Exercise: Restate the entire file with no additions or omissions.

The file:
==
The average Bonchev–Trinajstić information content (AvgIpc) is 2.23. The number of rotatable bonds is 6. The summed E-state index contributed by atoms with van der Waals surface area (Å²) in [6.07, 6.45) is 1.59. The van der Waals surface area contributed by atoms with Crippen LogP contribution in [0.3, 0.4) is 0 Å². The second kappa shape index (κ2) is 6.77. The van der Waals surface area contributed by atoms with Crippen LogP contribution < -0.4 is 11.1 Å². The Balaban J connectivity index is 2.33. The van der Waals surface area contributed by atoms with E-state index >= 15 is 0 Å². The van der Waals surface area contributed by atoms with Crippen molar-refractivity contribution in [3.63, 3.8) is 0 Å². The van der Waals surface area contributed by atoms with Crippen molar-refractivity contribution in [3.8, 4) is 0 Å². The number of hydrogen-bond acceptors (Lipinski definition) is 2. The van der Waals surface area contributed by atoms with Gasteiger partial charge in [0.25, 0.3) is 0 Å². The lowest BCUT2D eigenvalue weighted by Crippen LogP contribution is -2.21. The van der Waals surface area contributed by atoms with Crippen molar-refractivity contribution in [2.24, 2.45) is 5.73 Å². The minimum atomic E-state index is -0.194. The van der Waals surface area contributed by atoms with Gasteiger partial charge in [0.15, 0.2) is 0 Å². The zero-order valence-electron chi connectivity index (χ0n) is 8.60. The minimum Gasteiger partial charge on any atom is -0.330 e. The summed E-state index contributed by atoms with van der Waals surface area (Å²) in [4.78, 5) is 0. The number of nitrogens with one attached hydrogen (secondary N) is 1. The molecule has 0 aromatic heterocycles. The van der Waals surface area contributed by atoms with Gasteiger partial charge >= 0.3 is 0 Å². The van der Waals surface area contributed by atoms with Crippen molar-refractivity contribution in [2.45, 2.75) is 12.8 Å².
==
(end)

The average Bonchev–Trinajstić information content (AvgIpc) is 2.23. The number of rotatable bonds is 6. The summed E-state index contributed by atoms with van der Waals surface area (Å²) in [6.07, 6.45) is 1.59. The van der Waals surface area contributed by atoms with Crippen LogP contribution in [0.3, 0.4) is 0 Å². The second kappa shape index (κ2) is 6.77. The van der Waals surface area contributed by atoms with Crippen LogP contribution < -0.4 is 11.1 Å². The Balaban J connectivity index is 2.33. The van der Waals surface area contributed by atoms with E-state index >= 15 is 0 Å². The van der Waals surface area contributed by atoms with Crippen molar-refractivity contribution in [3.63, 3.8) is 0 Å². The van der Waals surface area contributed by atoms with Crippen molar-refractivity contribution in [3.8, 4) is 0 Å². The number of hydrogen-bond acceptors (Lipinski definition) is 2. The van der Waals surface area contributed by atoms with Gasteiger partial charge in [0.25, 0.3) is 0 Å². The lowest BCUT2D eigenvalue weighted by Crippen LogP contribution is -2.21. The van der Waals surface area contributed by atoms with Crippen molar-refractivity contribution in [2.24, 2.45) is 5.73 Å². The minimum atomic E-state index is -0.194. The van der Waals surface area contributed by atoms with Gasteiger partial charge in [0.15, 0.2) is 0 Å². The zero-order valence-electron chi connectivity index (χ0n) is 8.60. The minimum Gasteiger partial charge on any atom is -0.330 e. The summed E-state index contributed by atoms with van der Waals surface area (Å²) in [4.78, 5) is 0. The number of nitrogens with one attached hydrogen (secondary N) is 1. The molecule has 0 aromatic heterocycles. The van der Waals surface area contributed by atoms with Gasteiger partial charge >= 0.3 is 0 Å². The van der Waals surface area contributed by atoms with Crippen molar-refractivity contribution in [2.45, 2.75) is 12.8 Å².